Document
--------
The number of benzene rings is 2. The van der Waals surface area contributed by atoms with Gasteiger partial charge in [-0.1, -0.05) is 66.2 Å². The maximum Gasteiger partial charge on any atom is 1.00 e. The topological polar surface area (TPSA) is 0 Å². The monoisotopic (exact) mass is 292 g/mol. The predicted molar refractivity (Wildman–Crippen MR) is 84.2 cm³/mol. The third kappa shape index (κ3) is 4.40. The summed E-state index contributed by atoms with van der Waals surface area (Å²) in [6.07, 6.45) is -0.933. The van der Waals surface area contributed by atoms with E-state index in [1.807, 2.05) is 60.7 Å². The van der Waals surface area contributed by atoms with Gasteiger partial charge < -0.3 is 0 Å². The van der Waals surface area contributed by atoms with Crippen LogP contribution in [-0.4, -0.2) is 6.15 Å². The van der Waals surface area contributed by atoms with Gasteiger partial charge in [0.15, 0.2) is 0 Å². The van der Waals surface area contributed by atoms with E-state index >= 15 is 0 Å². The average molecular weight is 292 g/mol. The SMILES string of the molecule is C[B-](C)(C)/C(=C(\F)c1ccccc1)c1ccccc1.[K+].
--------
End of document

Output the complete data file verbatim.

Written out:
The number of benzene rings is 2. The van der Waals surface area contributed by atoms with Gasteiger partial charge in [-0.1, -0.05) is 66.2 Å². The maximum Gasteiger partial charge on any atom is 1.00 e. The topological polar surface area (TPSA) is 0 Å². The monoisotopic (exact) mass is 292 g/mol. The predicted molar refractivity (Wildman–Crippen MR) is 84.2 cm³/mol. The third kappa shape index (κ3) is 4.40. The summed E-state index contributed by atoms with van der Waals surface area (Å²) in [6.07, 6.45) is -0.933. The van der Waals surface area contributed by atoms with E-state index in [1.807, 2.05) is 60.7 Å². The van der Waals surface area contributed by atoms with Gasteiger partial charge < -0.3 is 0 Å². The van der Waals surface area contributed by atoms with Crippen LogP contribution in [-0.4, -0.2) is 6.15 Å². The van der Waals surface area contributed by atoms with Gasteiger partial charge in [0.15, 0.2) is 0 Å². The van der Waals surface area contributed by atoms with E-state index >= 15 is 0 Å². The average molecular weight is 292 g/mol. The SMILES string of the molecule is C[B-](C)(C)/C(=C(\F)c1ccccc1)c1ccccc1.[K+].